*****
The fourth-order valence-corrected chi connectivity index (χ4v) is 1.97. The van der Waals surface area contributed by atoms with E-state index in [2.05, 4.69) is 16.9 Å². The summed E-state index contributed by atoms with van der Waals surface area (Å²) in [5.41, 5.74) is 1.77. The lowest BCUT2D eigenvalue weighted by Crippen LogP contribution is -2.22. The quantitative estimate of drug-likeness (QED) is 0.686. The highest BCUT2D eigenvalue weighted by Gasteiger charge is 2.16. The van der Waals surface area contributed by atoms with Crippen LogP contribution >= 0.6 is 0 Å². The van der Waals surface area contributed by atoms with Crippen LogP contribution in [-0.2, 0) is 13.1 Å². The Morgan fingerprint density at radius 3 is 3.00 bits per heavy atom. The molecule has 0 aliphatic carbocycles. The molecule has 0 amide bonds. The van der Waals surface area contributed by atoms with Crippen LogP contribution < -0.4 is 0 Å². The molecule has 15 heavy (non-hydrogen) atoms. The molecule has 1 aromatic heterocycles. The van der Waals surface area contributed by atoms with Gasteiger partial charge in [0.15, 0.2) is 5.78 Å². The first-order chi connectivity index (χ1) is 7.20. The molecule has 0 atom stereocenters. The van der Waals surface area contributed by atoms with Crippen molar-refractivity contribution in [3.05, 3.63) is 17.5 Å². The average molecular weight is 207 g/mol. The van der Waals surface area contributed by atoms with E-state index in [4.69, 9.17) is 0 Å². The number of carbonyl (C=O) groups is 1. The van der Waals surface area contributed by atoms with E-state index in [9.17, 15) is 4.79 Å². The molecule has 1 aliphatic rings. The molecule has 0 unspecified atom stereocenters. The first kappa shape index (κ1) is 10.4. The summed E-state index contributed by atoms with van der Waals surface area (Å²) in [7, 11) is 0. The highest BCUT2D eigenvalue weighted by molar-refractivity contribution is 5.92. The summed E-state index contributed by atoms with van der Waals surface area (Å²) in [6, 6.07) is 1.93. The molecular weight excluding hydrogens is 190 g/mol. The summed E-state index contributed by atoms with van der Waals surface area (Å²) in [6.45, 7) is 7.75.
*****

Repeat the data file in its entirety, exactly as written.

The fourth-order valence-corrected chi connectivity index (χ4v) is 1.97. The van der Waals surface area contributed by atoms with E-state index in [2.05, 4.69) is 16.9 Å². The summed E-state index contributed by atoms with van der Waals surface area (Å²) in [5.41, 5.74) is 1.77. The lowest BCUT2D eigenvalue weighted by Crippen LogP contribution is -2.22. The quantitative estimate of drug-likeness (QED) is 0.686. The highest BCUT2D eigenvalue weighted by Gasteiger charge is 2.16. The van der Waals surface area contributed by atoms with Crippen LogP contribution >= 0.6 is 0 Å². The van der Waals surface area contributed by atoms with Crippen LogP contribution in [-0.2, 0) is 13.1 Å². The Morgan fingerprint density at radius 3 is 3.00 bits per heavy atom. The molecule has 0 aliphatic carbocycles. The molecule has 0 amide bonds. The van der Waals surface area contributed by atoms with Crippen LogP contribution < -0.4 is 0 Å². The molecule has 15 heavy (non-hydrogen) atoms. The molecule has 1 aromatic heterocycles. The van der Waals surface area contributed by atoms with Gasteiger partial charge in [0.15, 0.2) is 5.78 Å². The first-order chi connectivity index (χ1) is 7.20. The molecule has 0 atom stereocenters. The van der Waals surface area contributed by atoms with Crippen molar-refractivity contribution in [3.05, 3.63) is 17.5 Å². The average molecular weight is 207 g/mol. The van der Waals surface area contributed by atoms with E-state index in [4.69, 9.17) is 0 Å². The number of carbonyl (C=O) groups is 1. The van der Waals surface area contributed by atoms with E-state index in [9.17, 15) is 4.79 Å². The molecule has 1 aliphatic rings. The molecule has 0 unspecified atom stereocenters. The first kappa shape index (κ1) is 10.4. The summed E-state index contributed by atoms with van der Waals surface area (Å²) in [7, 11) is 0. The highest BCUT2D eigenvalue weighted by molar-refractivity contribution is 5.92. The summed E-state index contributed by atoms with van der Waals surface area (Å²) in [6, 6.07) is 1.93. The molecular weight excluding hydrogens is 190 g/mol. The summed E-state index contributed by atoms with van der Waals surface area (Å²) in [6.45, 7) is 7.75.